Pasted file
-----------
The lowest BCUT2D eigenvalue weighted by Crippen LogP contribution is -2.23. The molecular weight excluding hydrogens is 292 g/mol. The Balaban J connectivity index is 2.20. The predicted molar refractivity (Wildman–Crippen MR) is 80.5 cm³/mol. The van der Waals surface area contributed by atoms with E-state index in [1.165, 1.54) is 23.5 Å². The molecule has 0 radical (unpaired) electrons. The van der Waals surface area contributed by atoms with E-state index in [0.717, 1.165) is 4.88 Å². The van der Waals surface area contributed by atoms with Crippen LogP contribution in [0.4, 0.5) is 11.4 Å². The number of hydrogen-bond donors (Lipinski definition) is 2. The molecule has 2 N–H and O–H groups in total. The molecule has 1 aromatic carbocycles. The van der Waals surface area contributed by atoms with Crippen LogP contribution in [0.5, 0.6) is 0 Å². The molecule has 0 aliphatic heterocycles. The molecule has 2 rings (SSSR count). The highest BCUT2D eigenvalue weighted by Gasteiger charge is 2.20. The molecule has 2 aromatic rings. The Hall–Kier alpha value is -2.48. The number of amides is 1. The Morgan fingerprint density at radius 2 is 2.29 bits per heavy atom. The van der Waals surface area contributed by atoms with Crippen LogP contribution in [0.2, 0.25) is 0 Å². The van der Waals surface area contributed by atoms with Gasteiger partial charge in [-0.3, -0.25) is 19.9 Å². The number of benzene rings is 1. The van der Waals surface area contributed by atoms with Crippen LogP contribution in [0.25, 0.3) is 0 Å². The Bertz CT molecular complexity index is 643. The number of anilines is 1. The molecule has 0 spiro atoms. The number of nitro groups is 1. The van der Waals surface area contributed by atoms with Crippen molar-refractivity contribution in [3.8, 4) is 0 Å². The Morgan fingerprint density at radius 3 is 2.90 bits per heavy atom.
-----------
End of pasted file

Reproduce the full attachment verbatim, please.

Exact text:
The lowest BCUT2D eigenvalue weighted by Crippen LogP contribution is -2.23. The molecular weight excluding hydrogens is 292 g/mol. The Balaban J connectivity index is 2.20. The predicted molar refractivity (Wildman–Crippen MR) is 80.5 cm³/mol. The van der Waals surface area contributed by atoms with E-state index in [1.165, 1.54) is 23.5 Å². The molecule has 0 radical (unpaired) electrons. The van der Waals surface area contributed by atoms with E-state index in [0.717, 1.165) is 4.88 Å². The van der Waals surface area contributed by atoms with Crippen LogP contribution in [0.4, 0.5) is 11.4 Å². The number of hydrogen-bond donors (Lipinski definition) is 2. The molecule has 2 N–H and O–H groups in total. The molecule has 1 aromatic carbocycles. The van der Waals surface area contributed by atoms with Crippen LogP contribution in [0.5, 0.6) is 0 Å². The molecule has 0 aliphatic heterocycles. The molecule has 2 rings (SSSR count). The highest BCUT2D eigenvalue weighted by Gasteiger charge is 2.20. The molecule has 2 aromatic rings. The Hall–Kier alpha value is -2.48. The number of amides is 1. The Morgan fingerprint density at radius 2 is 2.29 bits per heavy atom. The van der Waals surface area contributed by atoms with Crippen LogP contribution in [0.2, 0.25) is 0 Å². The van der Waals surface area contributed by atoms with Gasteiger partial charge in [-0.3, -0.25) is 19.9 Å². The number of benzene rings is 1. The van der Waals surface area contributed by atoms with Crippen LogP contribution in [0.25, 0.3) is 0 Å². The Bertz CT molecular complexity index is 643. The number of anilines is 1. The molecule has 0 spiro atoms. The number of nitro groups is 1. The van der Waals surface area contributed by atoms with Crippen molar-refractivity contribution in [3.8, 4) is 0 Å². The Morgan fingerprint density at radius 3 is 2.90 bits per heavy atom.